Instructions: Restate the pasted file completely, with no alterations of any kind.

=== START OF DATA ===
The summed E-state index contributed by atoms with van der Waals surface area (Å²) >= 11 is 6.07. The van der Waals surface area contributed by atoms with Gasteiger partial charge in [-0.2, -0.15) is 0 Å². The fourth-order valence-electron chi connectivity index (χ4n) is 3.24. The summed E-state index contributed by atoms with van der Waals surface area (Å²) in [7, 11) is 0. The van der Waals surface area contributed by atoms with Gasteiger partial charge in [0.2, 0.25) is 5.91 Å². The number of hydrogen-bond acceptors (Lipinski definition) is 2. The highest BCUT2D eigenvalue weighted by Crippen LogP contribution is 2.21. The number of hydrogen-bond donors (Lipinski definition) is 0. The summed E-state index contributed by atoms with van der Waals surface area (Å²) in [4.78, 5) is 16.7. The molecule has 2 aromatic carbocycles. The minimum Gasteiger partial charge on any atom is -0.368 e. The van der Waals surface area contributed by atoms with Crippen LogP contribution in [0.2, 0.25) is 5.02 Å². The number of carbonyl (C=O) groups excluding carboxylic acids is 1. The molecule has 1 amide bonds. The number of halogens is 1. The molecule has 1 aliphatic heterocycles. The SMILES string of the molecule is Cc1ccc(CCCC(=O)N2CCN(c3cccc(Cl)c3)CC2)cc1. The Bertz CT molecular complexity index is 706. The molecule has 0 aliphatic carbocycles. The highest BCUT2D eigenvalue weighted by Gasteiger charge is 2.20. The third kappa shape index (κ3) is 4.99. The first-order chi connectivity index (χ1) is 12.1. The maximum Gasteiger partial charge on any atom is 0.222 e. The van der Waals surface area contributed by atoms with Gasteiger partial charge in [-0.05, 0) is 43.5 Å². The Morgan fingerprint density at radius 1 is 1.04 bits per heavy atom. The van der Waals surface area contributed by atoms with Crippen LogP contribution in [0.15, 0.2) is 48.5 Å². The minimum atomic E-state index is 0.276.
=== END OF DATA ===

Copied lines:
The summed E-state index contributed by atoms with van der Waals surface area (Å²) >= 11 is 6.07. The van der Waals surface area contributed by atoms with Gasteiger partial charge in [-0.2, -0.15) is 0 Å². The fourth-order valence-electron chi connectivity index (χ4n) is 3.24. The summed E-state index contributed by atoms with van der Waals surface area (Å²) in [7, 11) is 0. The van der Waals surface area contributed by atoms with Gasteiger partial charge in [0.2, 0.25) is 5.91 Å². The number of hydrogen-bond acceptors (Lipinski definition) is 2. The highest BCUT2D eigenvalue weighted by Crippen LogP contribution is 2.21. The number of hydrogen-bond donors (Lipinski definition) is 0. The summed E-state index contributed by atoms with van der Waals surface area (Å²) in [4.78, 5) is 16.7. The molecule has 2 aromatic carbocycles. The minimum Gasteiger partial charge on any atom is -0.368 e. The van der Waals surface area contributed by atoms with Crippen LogP contribution in [0.2, 0.25) is 5.02 Å². The number of carbonyl (C=O) groups excluding carboxylic acids is 1. The molecule has 1 amide bonds. The number of halogens is 1. The molecule has 1 aliphatic heterocycles. The SMILES string of the molecule is Cc1ccc(CCCC(=O)N2CCN(c3cccc(Cl)c3)CC2)cc1. The Bertz CT molecular complexity index is 706. The molecule has 0 aliphatic carbocycles. The highest BCUT2D eigenvalue weighted by Gasteiger charge is 2.20. The third kappa shape index (κ3) is 4.99. The first-order chi connectivity index (χ1) is 12.1. The maximum Gasteiger partial charge on any atom is 0.222 e. The van der Waals surface area contributed by atoms with Gasteiger partial charge in [-0.05, 0) is 43.5 Å². The Morgan fingerprint density at radius 1 is 1.04 bits per heavy atom. The van der Waals surface area contributed by atoms with Crippen LogP contribution in [0.15, 0.2) is 48.5 Å². The minimum atomic E-state index is 0.276.